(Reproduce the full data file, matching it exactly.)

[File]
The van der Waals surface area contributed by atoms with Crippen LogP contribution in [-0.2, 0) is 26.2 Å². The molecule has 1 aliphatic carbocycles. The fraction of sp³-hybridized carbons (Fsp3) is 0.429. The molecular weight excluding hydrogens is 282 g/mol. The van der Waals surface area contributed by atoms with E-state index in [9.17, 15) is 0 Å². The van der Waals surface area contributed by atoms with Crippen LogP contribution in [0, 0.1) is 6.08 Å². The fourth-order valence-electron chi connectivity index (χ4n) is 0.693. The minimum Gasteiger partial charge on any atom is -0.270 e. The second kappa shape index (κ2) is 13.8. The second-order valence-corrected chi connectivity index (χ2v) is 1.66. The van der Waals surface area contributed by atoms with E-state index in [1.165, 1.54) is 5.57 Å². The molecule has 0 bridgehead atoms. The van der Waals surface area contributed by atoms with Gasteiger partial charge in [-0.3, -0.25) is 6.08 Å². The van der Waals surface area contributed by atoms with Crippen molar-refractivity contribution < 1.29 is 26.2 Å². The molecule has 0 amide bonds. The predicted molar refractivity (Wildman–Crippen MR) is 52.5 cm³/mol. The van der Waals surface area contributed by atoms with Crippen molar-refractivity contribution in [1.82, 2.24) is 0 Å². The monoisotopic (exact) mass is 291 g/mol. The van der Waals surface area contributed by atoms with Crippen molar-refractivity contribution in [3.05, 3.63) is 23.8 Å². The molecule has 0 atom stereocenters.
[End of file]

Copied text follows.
The van der Waals surface area contributed by atoms with Crippen LogP contribution in [-0.2, 0) is 26.2 Å². The molecule has 1 aliphatic carbocycles. The fraction of sp³-hybridized carbons (Fsp3) is 0.429. The molecular weight excluding hydrogens is 282 g/mol. The van der Waals surface area contributed by atoms with E-state index in [9.17, 15) is 0 Å². The van der Waals surface area contributed by atoms with Crippen LogP contribution in [0, 0.1) is 6.08 Å². The fourth-order valence-electron chi connectivity index (χ4n) is 0.693. The minimum Gasteiger partial charge on any atom is -0.270 e. The second kappa shape index (κ2) is 13.8. The second-order valence-corrected chi connectivity index (χ2v) is 1.66. The van der Waals surface area contributed by atoms with E-state index in [1.165, 1.54) is 5.57 Å². The molecule has 0 bridgehead atoms. The van der Waals surface area contributed by atoms with Gasteiger partial charge in [-0.3, -0.25) is 6.08 Å². The van der Waals surface area contributed by atoms with Crippen molar-refractivity contribution < 1.29 is 26.2 Å². The molecule has 0 amide bonds. The predicted molar refractivity (Wildman–Crippen MR) is 52.5 cm³/mol. The van der Waals surface area contributed by atoms with Crippen molar-refractivity contribution in [1.82, 2.24) is 0 Å². The monoisotopic (exact) mass is 291 g/mol. The van der Waals surface area contributed by atoms with Crippen molar-refractivity contribution in [3.05, 3.63) is 23.8 Å². The molecule has 0 atom stereocenters.